As rule of thumb, it's good to leave about 150% of your RAM memory size for paging and/or hibernation. So that would say that in a 16GB MBP you should leave about 24GB free space on ANY drive for that OS functioning. But on a 1TB SSD, that's only 2.4% of the available space, not 20%. And if you want to be super cautious because you do video editing with HUGE files and want to have scratch space for the editor, you could double up to 4.8-5% of that 1TB SSD, or about 10% of a 480 GB SSD. Anything more than that is not really needed with modern drives.

    Did that help?

  9. #9
    What is system (105gb) in manage storage (Sierra)
    pm-r's Avatar
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    Bottom line to me would be if the "experts" would quit using a suggested % amount, not knowing the readers volume size, and just suggest an approximate actual size to keep free.

    I've been saying the same thing for years, and got blasted for saying it from a certain member here as I recall.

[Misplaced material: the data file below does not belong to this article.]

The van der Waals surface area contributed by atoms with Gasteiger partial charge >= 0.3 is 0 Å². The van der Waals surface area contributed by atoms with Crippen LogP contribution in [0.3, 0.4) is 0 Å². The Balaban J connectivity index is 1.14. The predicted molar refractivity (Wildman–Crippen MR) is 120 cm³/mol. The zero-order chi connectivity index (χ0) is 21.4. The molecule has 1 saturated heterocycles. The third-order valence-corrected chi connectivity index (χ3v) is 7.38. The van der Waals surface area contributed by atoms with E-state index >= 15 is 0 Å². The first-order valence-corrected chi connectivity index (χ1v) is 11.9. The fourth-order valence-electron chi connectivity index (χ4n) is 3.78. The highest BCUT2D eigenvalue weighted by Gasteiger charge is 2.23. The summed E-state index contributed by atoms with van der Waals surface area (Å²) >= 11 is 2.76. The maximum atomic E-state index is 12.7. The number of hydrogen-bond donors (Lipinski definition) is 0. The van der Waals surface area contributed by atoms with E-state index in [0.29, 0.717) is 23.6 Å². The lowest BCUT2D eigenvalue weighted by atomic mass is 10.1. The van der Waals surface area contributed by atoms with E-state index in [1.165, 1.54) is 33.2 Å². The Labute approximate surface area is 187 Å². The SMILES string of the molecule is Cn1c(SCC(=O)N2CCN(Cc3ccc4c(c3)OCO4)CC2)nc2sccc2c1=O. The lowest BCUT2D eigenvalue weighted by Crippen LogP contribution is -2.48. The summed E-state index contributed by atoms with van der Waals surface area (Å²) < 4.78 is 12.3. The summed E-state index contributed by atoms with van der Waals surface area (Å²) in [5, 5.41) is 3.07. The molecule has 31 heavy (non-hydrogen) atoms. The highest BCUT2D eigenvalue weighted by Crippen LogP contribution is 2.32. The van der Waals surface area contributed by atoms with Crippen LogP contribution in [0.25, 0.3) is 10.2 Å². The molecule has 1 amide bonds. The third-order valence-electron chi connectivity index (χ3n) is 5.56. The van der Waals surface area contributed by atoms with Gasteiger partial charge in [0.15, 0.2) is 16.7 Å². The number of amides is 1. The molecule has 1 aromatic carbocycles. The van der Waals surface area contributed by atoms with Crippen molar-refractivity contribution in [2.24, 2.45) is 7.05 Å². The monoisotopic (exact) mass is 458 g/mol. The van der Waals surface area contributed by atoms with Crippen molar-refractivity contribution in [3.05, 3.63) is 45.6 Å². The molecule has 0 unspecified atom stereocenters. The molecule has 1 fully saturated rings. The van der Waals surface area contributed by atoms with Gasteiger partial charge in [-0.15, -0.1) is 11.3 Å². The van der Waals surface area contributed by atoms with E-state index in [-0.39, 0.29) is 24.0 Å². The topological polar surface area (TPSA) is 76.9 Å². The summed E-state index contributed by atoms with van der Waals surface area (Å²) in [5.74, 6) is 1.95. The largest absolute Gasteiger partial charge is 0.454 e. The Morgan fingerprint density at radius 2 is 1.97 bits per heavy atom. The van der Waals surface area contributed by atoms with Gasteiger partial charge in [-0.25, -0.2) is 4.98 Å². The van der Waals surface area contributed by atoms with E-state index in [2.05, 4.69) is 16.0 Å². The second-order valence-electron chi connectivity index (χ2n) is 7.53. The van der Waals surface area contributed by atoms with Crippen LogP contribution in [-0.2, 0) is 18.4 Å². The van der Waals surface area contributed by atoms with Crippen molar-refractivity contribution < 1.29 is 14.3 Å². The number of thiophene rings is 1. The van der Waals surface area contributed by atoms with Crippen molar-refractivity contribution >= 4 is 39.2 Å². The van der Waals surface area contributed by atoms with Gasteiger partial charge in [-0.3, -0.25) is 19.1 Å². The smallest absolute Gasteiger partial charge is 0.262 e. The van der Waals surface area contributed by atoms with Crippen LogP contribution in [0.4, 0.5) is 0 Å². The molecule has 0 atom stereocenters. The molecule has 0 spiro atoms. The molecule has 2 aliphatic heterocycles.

And as mentioned, things and devices change with updates and design changes so it don't help with accuracy to keep regurgitating the same old outdated info and facts.

    But for the benefit of the OP as Ian pointed out, I'd agree the 8GB free out of 250GB would be starting to push things a bit. And especially so if they are using a slower 5400 RPM drive.








    - Patrick
    ======

  10. #10
    What is system (105gb) in manage storage (Sierra)

    Member Since
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    Your Mac's Specs
    iMac, i7 4GHz, 32GB memory, 1TB Blade, OSX 14.4 Mojave,
    Jake if youread that article he does say 15%. And you best read it too Patrick if you think 5-6% is sufficient and only starting to push things.
    Using OS X.7 or later make a bootable USB thumb drive before running Installer!

  11. #11
    MacInWin
    Guest
    Harry I did read it. He said, in part,
    Many disk defragmentation tools require a minimum amount of free space (I think the one with Windows requires 15 percent, worst case) to work in. They use this free space to temporarily hold fragmented files as other things are rearranged.
    If that is what you are referring to, SSDs should not be defragged. Other than that, he said, as I pulled out earlier: